Highest Proof Alcohol
Distilleries worldwide continue to brew high-proof alcohol for those who enjoy a kick to their drinks, adding something potent to no-proof beverages or trying stronger exotic liquors. Although the alcohol might not mention the alcohol proof on the label, now you know how to calculate this number by checking out the ABV percentage on each bottle!
During your next trip to the liquor store, you will most likely notice the proof number next to the ABV label on hard liquor bottles. Spirits with the highest alcohol content you can buy include:
- Vodka: Most bottles of vodka, from Svedka to Grey Goose, are 80 proof.
- Rum: Standard rum is typically 80 proof, while overproof rum with higher alcohol content ranges from 115-151 proof in each bottle.
- Tequila: Most bottles of tequila are about 80 proof.
- Whiskey: Whiskey is a high-spirit drink and typically an 80-100 proof alcohol.
- Brandy: Although brandy is a distilled wine, the alcohol concentration of 70 to over 00+ proof in these drinks categorizes them as hard liquor.
- Gin: The average alcohol content range for a bottle of gin is 50-110 proof.
With the high concentration of alcohol in each of these hard liquors, you likely will not find them in your favorite local restaurant. You might even notice that some pubs do not serve spirits. Depending on your state’s alcohol law, you might only be able to buy these drinks in liquor stores and bars.
How Do High-Proof Spirits Affect Your Body?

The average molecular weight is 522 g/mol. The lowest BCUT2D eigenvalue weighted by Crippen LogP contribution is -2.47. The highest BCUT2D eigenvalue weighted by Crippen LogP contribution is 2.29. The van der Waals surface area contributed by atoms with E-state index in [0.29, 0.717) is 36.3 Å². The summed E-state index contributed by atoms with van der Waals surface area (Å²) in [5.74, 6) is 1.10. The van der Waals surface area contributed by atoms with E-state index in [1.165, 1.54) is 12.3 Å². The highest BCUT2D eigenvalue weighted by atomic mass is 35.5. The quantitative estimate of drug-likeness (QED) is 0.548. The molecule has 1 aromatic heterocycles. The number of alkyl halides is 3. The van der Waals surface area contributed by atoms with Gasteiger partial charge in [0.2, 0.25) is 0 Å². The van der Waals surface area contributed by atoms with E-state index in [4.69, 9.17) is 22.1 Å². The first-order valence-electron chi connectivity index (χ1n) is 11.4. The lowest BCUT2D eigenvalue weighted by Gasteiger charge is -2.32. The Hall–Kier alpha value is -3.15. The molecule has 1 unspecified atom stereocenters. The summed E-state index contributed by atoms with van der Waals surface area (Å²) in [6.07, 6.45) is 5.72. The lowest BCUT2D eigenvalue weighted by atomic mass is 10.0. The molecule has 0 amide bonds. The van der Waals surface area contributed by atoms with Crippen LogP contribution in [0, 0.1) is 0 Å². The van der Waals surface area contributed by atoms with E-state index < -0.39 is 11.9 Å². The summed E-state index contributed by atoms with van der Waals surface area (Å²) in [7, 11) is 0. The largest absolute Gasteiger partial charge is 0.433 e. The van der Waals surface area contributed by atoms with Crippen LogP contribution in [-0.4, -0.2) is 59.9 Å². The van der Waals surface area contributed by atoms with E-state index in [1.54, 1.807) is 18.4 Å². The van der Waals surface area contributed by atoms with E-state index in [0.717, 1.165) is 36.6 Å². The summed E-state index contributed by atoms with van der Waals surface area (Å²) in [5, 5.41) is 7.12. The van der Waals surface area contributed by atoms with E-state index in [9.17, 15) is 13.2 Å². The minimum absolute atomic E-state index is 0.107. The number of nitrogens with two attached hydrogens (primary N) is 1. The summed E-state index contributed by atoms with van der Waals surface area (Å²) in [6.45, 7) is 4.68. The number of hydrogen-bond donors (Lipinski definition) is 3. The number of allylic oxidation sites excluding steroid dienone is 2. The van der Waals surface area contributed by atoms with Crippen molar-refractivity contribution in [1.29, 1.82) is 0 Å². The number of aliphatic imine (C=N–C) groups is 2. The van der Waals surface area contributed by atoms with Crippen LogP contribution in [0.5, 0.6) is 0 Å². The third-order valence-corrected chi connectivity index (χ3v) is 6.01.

Occasionally drinking high-proof spirits is perfectly normal. You may notice that intoxication occurs much quicker because of the higher alcohol content than what you would get in a glass of wine or can of beer. However, occasionally having one of these drinks is unlikely to have any long-term effects on your health.
It’s important to note that drinking high-proof spirits regularly can present the same mental and physical side effects as consuming too much of a lower-proof alcohol. If you plan to drink, do so in moderation and with trusted friends who can care for you.
The side effects of drinking high-proof spirits include:
- Memory loss.
- Trouble concentrating.
- Sudden shifts in mood.
- Vision impairments.
- Liver complications.
- Brain damage.
- Heart damage.
You can help combat these side effects by taking precautionary steps before drinking. Even a simple routine — eating before drinking, drinking a glass of water with every alcoholic beverage and getting a good night’s sleep after going out — can reduce these symptoms and help you feel rejuvenated the next day.
Recover From One Too Many With Mobile IV Medics
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With the help of Vitamin B12, Vitamin B complex, pain, and anti-nausea medication, IV fluid, and glutathione, your body will receive the essential nutrients to rejuvenate after a night out. You can also receive this treatment from the comfort of your home with a registered nurse to administer the IV and explain the process.